The hardest areas of the garden to design are always those that have an identity crisis. Side yards, the strips of land on either side of the house, fall into this category. These awkward spaces present the most trouble, perhaps, because folks don't know what to do with them. Landscape architect Dexter Adams suggests you begin by identifying how that space can make your life easier.
Following his own advice, Dexter and wife Kelley created a patio from recycled materials to connect the front parking area to the backyard of their Monroe, Georgia, home. The space needed to be durable and wide enough to drive a vehicle through, practical enough for potting plants, but pretty enough for entertaining.
One Man's Trash
Dexter found or salvaged the majority of the materials used for his patio. Just as a quilter artfully sews together fabric pieces, he married stone, brick, and cobble to create a charming space that actually turned out better than he had expected. "Originally, I thought I would lay the bricks and stones and then install my potting benches and compost bins," he explains. "However, the area turned out so well that I decided not to junk it up with my potting supplies but to enjoy it this way for a while."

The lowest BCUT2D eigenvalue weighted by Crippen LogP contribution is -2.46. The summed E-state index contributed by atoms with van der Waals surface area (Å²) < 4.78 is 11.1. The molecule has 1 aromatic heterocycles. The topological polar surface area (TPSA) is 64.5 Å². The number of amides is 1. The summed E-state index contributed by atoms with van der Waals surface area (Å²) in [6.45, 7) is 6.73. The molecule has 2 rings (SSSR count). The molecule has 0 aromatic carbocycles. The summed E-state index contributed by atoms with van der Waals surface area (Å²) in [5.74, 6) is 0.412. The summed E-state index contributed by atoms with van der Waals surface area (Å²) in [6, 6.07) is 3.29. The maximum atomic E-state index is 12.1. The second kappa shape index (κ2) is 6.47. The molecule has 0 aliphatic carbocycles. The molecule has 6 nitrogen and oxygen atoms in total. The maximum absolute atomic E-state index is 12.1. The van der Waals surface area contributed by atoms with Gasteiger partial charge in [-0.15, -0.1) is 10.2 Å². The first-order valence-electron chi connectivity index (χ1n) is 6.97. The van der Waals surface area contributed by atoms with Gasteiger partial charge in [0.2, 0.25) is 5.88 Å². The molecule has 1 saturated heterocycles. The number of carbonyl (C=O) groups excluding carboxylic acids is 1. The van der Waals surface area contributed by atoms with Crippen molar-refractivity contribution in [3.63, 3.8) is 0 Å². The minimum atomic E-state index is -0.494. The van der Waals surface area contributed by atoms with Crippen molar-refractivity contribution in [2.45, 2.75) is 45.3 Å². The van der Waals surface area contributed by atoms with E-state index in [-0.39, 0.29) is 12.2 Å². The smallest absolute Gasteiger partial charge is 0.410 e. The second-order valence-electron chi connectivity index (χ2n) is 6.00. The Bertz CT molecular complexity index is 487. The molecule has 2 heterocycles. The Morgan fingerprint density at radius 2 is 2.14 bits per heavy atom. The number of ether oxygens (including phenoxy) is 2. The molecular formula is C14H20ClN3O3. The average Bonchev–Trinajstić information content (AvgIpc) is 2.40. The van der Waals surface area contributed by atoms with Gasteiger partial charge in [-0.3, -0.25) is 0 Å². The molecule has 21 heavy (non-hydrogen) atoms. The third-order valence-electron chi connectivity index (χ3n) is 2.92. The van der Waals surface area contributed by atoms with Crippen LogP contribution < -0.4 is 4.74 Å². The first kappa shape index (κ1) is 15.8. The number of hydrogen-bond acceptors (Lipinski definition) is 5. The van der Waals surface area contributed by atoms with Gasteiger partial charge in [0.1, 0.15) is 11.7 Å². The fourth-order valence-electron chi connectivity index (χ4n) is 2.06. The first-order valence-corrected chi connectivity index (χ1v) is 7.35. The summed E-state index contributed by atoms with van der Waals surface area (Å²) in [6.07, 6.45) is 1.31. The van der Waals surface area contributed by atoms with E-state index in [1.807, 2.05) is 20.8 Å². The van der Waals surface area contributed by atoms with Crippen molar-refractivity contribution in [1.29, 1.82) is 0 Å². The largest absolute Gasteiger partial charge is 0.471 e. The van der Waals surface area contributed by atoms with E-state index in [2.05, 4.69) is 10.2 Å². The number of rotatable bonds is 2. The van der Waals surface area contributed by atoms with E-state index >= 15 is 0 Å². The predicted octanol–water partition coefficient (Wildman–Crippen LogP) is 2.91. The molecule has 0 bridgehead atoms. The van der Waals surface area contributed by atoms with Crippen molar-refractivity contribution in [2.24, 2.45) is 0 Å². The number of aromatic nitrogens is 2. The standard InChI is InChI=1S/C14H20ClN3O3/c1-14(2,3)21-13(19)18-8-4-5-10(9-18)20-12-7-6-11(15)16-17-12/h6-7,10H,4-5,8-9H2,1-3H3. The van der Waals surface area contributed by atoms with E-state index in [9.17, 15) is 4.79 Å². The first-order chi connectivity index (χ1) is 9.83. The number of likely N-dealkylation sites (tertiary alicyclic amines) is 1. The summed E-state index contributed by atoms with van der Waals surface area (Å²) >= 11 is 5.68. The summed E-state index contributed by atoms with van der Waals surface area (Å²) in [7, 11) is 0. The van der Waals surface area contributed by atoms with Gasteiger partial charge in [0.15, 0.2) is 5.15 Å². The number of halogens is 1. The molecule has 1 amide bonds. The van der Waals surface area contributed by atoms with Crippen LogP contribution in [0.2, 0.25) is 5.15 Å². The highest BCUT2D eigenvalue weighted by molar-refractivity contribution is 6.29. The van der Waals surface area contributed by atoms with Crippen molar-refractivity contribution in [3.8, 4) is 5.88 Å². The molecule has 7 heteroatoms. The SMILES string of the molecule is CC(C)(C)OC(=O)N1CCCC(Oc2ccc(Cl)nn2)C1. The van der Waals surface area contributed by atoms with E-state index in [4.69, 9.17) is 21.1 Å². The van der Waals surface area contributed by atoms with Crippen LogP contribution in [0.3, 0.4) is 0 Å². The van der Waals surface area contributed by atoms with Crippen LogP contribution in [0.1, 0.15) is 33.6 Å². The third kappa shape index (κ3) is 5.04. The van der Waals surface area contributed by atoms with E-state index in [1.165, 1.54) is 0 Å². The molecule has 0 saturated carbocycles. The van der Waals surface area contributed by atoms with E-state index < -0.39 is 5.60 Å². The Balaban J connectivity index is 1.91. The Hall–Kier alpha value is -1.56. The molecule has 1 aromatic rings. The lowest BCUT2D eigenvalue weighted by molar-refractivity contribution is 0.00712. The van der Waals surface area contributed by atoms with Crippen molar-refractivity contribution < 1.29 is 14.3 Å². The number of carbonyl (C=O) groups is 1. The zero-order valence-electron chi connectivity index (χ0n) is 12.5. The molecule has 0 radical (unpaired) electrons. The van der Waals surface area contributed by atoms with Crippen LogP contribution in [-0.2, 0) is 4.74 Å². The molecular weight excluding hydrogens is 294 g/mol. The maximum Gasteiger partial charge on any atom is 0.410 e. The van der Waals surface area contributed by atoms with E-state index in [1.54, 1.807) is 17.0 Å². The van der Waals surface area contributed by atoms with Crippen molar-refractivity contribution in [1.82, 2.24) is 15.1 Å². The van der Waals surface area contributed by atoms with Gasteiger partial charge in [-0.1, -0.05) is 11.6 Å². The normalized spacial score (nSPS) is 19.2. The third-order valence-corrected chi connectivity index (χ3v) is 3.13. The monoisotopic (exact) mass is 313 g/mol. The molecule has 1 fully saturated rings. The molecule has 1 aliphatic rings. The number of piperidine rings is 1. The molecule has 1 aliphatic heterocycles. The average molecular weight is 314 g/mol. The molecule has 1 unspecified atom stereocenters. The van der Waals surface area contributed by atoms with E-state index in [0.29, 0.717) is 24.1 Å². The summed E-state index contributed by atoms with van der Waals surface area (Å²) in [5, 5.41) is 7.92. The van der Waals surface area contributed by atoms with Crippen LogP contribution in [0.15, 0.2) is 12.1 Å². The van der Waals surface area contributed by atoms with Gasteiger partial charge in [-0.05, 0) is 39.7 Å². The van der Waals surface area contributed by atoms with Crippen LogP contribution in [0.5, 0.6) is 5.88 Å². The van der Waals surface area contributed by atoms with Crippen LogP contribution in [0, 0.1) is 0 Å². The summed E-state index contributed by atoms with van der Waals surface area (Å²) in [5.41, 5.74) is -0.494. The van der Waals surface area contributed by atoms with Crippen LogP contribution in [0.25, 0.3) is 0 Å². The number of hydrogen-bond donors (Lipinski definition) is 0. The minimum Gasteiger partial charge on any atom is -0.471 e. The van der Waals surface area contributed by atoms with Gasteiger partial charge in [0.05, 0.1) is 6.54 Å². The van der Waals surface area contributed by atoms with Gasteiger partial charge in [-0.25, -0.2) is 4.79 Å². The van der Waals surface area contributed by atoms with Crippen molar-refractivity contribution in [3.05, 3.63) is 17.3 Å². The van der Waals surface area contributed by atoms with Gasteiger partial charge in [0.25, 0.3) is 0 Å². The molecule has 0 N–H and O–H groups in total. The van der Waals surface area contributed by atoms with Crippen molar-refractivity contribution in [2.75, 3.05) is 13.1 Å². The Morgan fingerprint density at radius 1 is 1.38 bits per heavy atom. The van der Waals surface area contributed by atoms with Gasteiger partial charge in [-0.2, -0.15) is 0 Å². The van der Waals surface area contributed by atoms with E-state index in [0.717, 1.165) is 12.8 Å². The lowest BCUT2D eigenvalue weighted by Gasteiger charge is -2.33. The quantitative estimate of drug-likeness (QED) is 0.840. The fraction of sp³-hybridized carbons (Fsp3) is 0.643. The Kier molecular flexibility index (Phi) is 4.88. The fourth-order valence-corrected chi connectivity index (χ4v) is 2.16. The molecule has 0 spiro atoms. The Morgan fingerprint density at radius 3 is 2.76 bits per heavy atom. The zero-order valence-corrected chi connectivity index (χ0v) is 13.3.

Do It Right the First Time
To ensure that the patio would be level and not settle, the area was first excavated 10 inches. Next, 4 to 6 inches of crush-and-run gravel (an inexpensive crushed stone) was added. Curb-stock edging (concrete or stone used for road curbs) was installed directly onto the gravel; it was laid flat as a framework to define the size and shape of the space. Then the area was topped with 2 to 4 inches of granite sand.
Devising a plan for installing the rest of the materials was Dexter's next step. Because stones take a lot of effort to move, good planning is critical. He says, "Before I started, I figured out where to place the heavy stuff. After that, the installation process was very enjoyable."
The gravel and sand not only created a solid base but also compensated for the varying thicknesses of materials, allowed for good drainage, and was less expensive than mortaring stones into place. Once the paving materials were set and leveled, the area was sprinkled with white masonry sand and swept to fill in spaces around the bricks and stones.
This article is from the August 2005 issue of Southern Living.